“The continuous system makes production planning easier because you know that every X hours you have Y amount of lumber coming out of the kiln, ready to go to the planer mill,” Wallocha says. “And that’s why the big mills all want to run continuous kilns for their bulk products and batch kilns for their special products, different lengths and dimensions.”
Wood species for continuous kilns
The Canadian market dries mostly spruce, pine and fir (SPF), but Robbins says all of the sawmills using the continuous approach in the U.S. are drying southern pine.
“We know kilns that are doing timbers, 4x4s, 5/4 decking, 4/4 boards and poles, so it really works on every product,” says Robbins who estimates there are currently about 100 counter-flow systems installed across North America, with 36 of them being either sold or installed by USNR.
Robbins says hardwood isn’t the best continuous kiln option. “Technically it would work, but it would be such a long kiln I believe that it wouldn’t be beneficial,” he says.
Geography no issue
The original North American counter-flow continuous kiln was designed in the southeastern U.S., which has a much milder climate than Canada. But that doesn’t mean a counter-flow kiln can’t run successfully up north.
“There was concern about the use of CDKs in Canada because of winter conditions since a CDK doesn’t have doors on the end,” McClure says.
Wellons Canada has supplied eight CDK projects in Canada and included scope for a CDK system suitable for Canadian winters such as extraction fans on the ends of the energy recovery sections of the CDK to exhaust water vapour as opposed to letting it condense on the slab at the end of the kiln and inevitably freeze. Wellons also heats the slab at the face of the kiln and along the rails.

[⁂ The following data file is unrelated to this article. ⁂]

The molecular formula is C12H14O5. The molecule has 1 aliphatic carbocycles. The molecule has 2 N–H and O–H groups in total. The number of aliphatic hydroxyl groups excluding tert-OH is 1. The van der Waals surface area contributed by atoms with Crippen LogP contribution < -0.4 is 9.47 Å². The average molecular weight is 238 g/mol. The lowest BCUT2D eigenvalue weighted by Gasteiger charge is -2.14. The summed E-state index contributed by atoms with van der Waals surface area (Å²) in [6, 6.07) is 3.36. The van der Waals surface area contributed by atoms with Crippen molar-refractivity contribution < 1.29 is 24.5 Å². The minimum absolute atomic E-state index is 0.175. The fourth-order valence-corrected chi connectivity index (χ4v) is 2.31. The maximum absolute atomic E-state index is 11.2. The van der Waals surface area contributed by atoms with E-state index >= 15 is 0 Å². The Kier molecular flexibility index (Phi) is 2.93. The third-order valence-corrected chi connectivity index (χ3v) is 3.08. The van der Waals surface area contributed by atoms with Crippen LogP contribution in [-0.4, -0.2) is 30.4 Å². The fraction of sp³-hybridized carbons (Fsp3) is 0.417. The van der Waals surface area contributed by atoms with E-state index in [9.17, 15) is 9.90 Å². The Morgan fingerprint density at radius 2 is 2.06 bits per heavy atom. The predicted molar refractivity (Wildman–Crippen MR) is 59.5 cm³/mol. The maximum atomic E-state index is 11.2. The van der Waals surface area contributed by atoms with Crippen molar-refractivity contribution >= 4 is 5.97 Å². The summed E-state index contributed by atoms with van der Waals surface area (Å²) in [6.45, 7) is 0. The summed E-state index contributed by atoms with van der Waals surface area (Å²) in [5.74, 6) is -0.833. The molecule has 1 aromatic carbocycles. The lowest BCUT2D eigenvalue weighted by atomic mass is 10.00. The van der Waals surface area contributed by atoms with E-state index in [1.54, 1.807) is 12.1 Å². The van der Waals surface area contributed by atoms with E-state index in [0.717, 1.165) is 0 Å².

A recent CDK project for Wellons was at EACOM Timber Corporation’s sawmill operation in Timmins, Ont. Read about that project in the January/February issue or online at www.woodbusiness.ca/mills
Higher production rates
The drying times in a counter-flow kiln are typically longer than in a batch kiln and the drying times in a unidirectional dry kiln are about the same as in a batch kiln, “but since you’re utilizing kilns more efficiently and building larger kilns, the capacity will be higher,” Wallocha says.
“In a traditional kiln, high temp drying is about 20–24 hours. In a continuous kiln the timeframe is close to 36–40 hours,” Robbins says. “I’m talking about dimension lumber, anywhere from 2x4s to 2x12s and the lengths don’t really matter whether it’s 8, 16, 20 or 24. They take somewhere from 36–40 hours in that continuous kiln.”
Robbins says the length of a counter-flow kiln does not extend its drying time; it’s always the same. He says by converting a batch kiln to a counter-flow kiln, and using the same heat source, one could produce 50 per cent more lumber annually.
“If you’re using it 365 days a year in the sawmill, you can use it 98 per cent versus batch kilns which you can only use about 80 per cent because of loading, unloading and other things which are not as efficient as in a continuous kiln,” Wallocha adds.